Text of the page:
The impact of the .44 magnum bullet decapitated the Barbie doll’s head. Though the head flew across the room and landed hard on the kitchen floor, its bloody mouth continued to taunt Harry by repeating for the millionth time, “You’re a jerk, you’re a jerk, you’re a jerk...”
Harry grabbed the severed head, threw it against the wall with all his might, then stomped it thirty-six times. Still, it continued to hurl invective. “You’re a jerk, you’re a jerk, you’re a jerk...”
“Forget Barbie,” said his new girlfriend, a Kewpie Doll he’d won in an Ebay collectibles auction. “I’m far more valuable and collectable than her, anyway. There’s millions of her, but only a handful of me.”
“Yes, and you’re far more exotic,” Harry said, raising the Kewpie to his lips and giving it a French kiss.
The Barbie head used the distraction to roll itself around the kitchen floor. Finding a wooden match, it managed to grab it between its bloodied teeth. Then it rolled back to where Harry was standing. Using all the energy it could muster, it scraped the match head across the floor. When the match lit, the head hurled itself upward to Harry’s pants cuff. The cuff caught fire, instantly.
None of Harry’s clothes were fireproof, contrary to the guarantees made by the Chinese manufacturer in Shanghai. Consequently everything he wore burst into flames.
Though the Kewpie Doll tried her best to douse the fire with a fire extinguisher, she wasn’t successful. Since she was also made in China - at a factory right next door to the factory where all of Harry’s clothes were made - she was just as flammable.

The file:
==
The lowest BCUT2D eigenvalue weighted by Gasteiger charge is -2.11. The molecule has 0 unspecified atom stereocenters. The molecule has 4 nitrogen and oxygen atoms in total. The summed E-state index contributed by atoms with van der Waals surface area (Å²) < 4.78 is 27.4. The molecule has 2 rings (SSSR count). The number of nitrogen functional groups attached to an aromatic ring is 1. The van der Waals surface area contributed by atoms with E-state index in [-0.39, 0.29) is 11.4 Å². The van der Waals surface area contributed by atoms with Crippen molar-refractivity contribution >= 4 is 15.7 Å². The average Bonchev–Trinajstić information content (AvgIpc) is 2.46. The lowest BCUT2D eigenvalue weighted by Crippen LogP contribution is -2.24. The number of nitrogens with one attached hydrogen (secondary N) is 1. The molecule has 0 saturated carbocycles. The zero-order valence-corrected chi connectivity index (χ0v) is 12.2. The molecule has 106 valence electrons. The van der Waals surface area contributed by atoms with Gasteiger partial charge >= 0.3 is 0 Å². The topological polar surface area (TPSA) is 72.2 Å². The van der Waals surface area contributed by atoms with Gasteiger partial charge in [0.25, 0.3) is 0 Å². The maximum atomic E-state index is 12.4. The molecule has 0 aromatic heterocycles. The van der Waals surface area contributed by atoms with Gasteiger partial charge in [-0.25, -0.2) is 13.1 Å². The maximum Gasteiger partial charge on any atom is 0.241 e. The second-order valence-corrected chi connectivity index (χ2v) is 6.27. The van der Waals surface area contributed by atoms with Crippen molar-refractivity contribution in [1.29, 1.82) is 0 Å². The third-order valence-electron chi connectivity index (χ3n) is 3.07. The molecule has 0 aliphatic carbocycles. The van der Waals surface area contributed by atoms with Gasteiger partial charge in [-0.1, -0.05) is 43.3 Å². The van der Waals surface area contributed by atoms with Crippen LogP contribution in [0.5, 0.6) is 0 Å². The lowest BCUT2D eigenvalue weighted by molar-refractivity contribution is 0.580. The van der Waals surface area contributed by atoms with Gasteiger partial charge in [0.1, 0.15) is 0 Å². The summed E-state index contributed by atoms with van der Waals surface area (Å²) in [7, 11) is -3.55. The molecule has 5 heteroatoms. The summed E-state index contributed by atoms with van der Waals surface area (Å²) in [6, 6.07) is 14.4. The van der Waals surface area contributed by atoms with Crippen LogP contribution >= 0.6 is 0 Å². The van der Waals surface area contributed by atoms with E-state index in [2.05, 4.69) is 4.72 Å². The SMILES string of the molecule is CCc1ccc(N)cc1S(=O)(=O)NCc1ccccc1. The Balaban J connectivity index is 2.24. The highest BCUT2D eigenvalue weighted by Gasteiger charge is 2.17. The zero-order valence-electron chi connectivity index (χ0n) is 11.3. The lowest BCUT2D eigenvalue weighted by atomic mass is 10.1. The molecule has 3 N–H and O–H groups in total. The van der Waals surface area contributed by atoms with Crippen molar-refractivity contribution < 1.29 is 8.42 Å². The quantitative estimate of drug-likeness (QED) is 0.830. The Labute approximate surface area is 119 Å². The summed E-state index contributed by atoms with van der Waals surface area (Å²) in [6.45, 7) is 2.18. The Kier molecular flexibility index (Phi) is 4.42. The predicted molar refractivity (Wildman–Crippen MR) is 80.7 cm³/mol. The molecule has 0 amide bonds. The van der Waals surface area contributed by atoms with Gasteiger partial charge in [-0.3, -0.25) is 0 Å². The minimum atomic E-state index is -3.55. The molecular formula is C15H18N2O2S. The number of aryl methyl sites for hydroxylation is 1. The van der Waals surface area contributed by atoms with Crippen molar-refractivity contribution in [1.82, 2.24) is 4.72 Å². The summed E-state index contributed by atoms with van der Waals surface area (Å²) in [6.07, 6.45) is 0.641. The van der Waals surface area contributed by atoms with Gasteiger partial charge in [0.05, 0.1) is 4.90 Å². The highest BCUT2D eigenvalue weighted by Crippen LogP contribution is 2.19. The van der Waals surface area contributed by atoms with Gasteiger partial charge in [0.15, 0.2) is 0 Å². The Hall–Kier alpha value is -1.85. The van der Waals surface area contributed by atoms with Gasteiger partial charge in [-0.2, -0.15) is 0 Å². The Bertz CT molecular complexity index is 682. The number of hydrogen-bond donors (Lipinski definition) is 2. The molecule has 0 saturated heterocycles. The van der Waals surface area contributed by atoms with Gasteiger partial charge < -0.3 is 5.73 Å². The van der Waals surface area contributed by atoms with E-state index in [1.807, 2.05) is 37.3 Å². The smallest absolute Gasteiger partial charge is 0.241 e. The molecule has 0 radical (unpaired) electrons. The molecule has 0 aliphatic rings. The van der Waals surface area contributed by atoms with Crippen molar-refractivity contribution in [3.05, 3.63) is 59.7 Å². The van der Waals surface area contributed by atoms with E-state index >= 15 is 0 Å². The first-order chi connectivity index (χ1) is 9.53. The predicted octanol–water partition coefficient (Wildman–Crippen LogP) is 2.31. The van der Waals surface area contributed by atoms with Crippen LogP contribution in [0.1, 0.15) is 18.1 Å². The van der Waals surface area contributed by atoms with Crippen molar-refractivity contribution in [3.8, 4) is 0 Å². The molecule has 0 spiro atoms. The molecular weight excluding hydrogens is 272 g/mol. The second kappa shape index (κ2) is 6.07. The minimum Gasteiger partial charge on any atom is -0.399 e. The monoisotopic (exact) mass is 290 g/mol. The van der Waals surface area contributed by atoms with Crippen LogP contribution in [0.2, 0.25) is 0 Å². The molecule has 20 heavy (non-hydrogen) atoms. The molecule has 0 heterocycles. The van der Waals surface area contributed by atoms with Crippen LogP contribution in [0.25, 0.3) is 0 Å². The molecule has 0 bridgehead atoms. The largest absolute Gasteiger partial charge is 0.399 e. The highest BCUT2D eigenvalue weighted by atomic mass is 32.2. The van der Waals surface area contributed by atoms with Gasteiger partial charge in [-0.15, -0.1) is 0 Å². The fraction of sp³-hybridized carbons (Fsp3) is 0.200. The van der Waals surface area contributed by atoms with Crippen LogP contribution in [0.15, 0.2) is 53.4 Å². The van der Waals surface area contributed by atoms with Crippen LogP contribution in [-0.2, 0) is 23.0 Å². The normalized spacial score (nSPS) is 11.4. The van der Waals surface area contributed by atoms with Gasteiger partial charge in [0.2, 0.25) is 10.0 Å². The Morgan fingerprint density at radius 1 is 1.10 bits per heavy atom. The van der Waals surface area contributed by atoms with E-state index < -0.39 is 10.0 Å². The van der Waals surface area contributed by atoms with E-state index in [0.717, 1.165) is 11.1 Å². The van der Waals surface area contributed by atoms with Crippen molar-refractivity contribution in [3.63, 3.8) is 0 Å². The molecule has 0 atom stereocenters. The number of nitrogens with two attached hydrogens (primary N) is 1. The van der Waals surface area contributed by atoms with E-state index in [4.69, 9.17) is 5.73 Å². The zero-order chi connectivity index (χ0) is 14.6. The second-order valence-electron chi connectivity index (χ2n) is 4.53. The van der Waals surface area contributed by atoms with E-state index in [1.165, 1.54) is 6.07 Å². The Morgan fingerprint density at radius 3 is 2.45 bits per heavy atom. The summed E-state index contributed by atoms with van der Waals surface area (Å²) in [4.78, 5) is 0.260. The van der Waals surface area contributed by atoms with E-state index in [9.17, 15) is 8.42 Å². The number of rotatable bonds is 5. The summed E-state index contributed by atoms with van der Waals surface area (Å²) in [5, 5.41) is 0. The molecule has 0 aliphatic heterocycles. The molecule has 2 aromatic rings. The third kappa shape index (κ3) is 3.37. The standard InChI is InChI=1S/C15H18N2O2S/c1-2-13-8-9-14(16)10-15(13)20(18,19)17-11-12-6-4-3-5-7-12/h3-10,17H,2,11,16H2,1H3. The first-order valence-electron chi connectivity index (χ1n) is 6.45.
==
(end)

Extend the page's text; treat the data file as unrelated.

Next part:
Soon the lovers were a pile of charred remains.
Savoring the revenge it had taken, the doll head rolled around until it spotted a tube of Super Glue. With the gyrations of an Olympic acrobat and herculean effort, the head managed to glue itself back onto its body.
The restored Barbie doll showered, then called the local newspaper, and placed an ad in the Personals column. Before long, a lonely, rejected man going through the middle age crazies, responded.
“Do you own a Kewpie Doll?” she asked before answering his question about her moving into his apartment.
“No,” he said.
“Do you own a pistol?”
“Are all your clothes made in China?”
“Of course. I can’t find any made in America.”
“Good. I’m yours. Let’s go to your place and fool around.”
On the way, she suddenly realized how much fun she had when she torched Harry. As she replayed scenes in her head of him covered with flames, and how loud he screamed from the excruciating pain, she noticed a powerful urge within her to do it again.
“Would you do me one big favor, even if it sounds weird?” she asked her new beau.
“Sure. Just name it, Honey.”
“I’d like you to put a few wooden matches on the kitchen floor. There’s a little trick I learned with matches that I’d like to show you.”
"The Break Up"
Copyright: © 2010 Michael A. Kechula
Michael A. Kechula is a retired tech writer. His stories have been published by 128 magazines and 36 anthologies. He’s won first place in 10 contests and placed in 8 others. He’s authored three books of flash fiction, micro-fiction, and short stories: The Area 51 Option and 70 More Speculative Fiction Tales; A Full Deck of Zombies--61 Speculative Fiction Tales; I Never Kissed Judy Garland and Other Tales of Romance. eBook versions available at http://www.booksforabuck.com/ and http://www.fictionwise.com/ Paperbacks available at http://www.amazon.com/.